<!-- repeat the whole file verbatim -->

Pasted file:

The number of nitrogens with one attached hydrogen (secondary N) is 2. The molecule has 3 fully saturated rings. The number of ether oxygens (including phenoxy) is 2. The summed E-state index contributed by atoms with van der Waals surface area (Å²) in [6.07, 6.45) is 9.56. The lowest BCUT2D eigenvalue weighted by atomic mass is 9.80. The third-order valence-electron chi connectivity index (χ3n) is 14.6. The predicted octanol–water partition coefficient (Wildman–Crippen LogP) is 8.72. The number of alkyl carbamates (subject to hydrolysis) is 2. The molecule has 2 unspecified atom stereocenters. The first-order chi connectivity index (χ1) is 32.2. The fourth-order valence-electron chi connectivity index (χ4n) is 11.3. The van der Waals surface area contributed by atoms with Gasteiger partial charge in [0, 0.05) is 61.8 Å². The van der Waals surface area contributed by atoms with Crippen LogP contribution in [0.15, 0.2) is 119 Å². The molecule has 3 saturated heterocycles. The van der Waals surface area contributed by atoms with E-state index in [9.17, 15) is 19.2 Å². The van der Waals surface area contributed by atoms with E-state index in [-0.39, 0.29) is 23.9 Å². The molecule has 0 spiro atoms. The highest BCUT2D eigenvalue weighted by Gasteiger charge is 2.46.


The number of nitrogens with one attached hydrogen (secondary N) is 2. The molecule has 3 fully saturated rings. The number of ether oxygens (including phenoxy) is 2. The summed E-state index contributed by atoms with van der Waals surface area (Å²) in [6.07, 6.45) is 9.56. The lowest BCUT2D eigenvalue weighted by atomic mass is 9.80. The third-order valence-electron chi connectivity index (χ3n) is 14.6. The predicted octanol–water partition coefficient (Wildman–Crippen LogP) is 8.72. The number of alkyl carbamates (subject to hydrolysis) is 2. The molecule has 2 unspecified atom stereocenters. The first-order chi connectivity index (χ1) is 32.2. The fourth-order valence-electron chi connectivity index (χ4n) is 11.3. The van der Waals surface area contributed by atoms with Gasteiger partial charge in [0, 0.05) is 61.8 Å². The van der Waals surface area contributed by atoms with Crippen LogP contribution in [0.15, 0.2) is 119 Å². The molecule has 3 saturated heterocycles. The van der Waals surface area contributed by atoms with E-state index in [9.17, 15) is 19.2 Å². The van der Waals surface area contributed by atoms with E-state index in [-0.39, 0.29) is 23.9 Å². The molecule has 0 spiro atoms. The highest BCUT2D eigenvalue weighted by Gasteiger charge is 2.46.